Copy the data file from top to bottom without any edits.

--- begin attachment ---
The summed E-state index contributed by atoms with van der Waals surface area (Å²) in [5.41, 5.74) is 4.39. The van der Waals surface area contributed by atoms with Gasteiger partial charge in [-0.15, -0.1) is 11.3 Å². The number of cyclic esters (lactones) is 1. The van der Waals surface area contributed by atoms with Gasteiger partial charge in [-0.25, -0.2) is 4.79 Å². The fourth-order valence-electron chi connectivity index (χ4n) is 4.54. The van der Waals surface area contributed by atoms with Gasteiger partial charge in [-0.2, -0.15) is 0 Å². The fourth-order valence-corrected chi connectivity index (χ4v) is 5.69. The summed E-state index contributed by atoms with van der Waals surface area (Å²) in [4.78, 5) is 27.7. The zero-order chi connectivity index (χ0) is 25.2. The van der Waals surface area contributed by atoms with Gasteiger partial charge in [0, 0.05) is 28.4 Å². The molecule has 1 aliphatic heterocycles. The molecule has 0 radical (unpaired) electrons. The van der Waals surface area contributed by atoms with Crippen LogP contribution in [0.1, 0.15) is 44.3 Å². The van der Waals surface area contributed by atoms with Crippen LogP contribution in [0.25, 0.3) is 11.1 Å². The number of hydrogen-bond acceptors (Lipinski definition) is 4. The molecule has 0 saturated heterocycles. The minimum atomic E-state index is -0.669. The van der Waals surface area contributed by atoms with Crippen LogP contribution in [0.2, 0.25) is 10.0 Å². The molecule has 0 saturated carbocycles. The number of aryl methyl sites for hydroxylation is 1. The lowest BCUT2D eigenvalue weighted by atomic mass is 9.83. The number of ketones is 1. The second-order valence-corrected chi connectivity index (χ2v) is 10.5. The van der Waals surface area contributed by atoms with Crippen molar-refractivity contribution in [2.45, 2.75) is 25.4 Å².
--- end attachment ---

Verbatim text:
The summed E-state index contributed by atoms with van der Waals surface area (Å²) in [5.41, 5.74) is 4.39. The van der Waals surface area contributed by atoms with Gasteiger partial charge in [-0.15, -0.1) is 11.3 Å². The number of cyclic esters (lactones) is 1. The van der Waals surface area contributed by atoms with Gasteiger partial charge in [-0.25, -0.2) is 4.79 Å². The fourth-order valence-electron chi connectivity index (χ4n) is 4.54. The van der Waals surface area contributed by atoms with Gasteiger partial charge in [-0.2, -0.15) is 0 Å². The fourth-order valence-corrected chi connectivity index (χ4v) is 5.69. The summed E-state index contributed by atoms with van der Waals surface area (Å²) in [4.78, 5) is 27.7. The zero-order chi connectivity index (χ0) is 25.2. The van der Waals surface area contributed by atoms with Gasteiger partial charge in [0, 0.05) is 28.4 Å². The molecule has 1 aliphatic heterocycles. The molecule has 0 radical (unpaired) electrons. The van der Waals surface area contributed by atoms with Crippen LogP contribution in [0.1, 0.15) is 44.3 Å². The van der Waals surface area contributed by atoms with Crippen LogP contribution in [0.25, 0.3) is 11.1 Å². The number of hydrogen-bond acceptors (Lipinski definition) is 4. The molecule has 0 saturated heterocycles. The minimum atomic E-state index is -0.669. The van der Waals surface area contributed by atoms with Crippen LogP contribution in [0.2, 0.25) is 10.0 Å². The molecule has 0 saturated carbocycles. The number of aryl methyl sites for hydroxylation is 1. The lowest BCUT2D eigenvalue weighted by atomic mass is 9.83. The number of ketones is 1. The second-order valence-corrected chi connectivity index (χ2v) is 10.5. The van der Waals surface area contributed by atoms with Crippen molar-refractivity contribution in [2.45, 2.75) is 25.4 Å².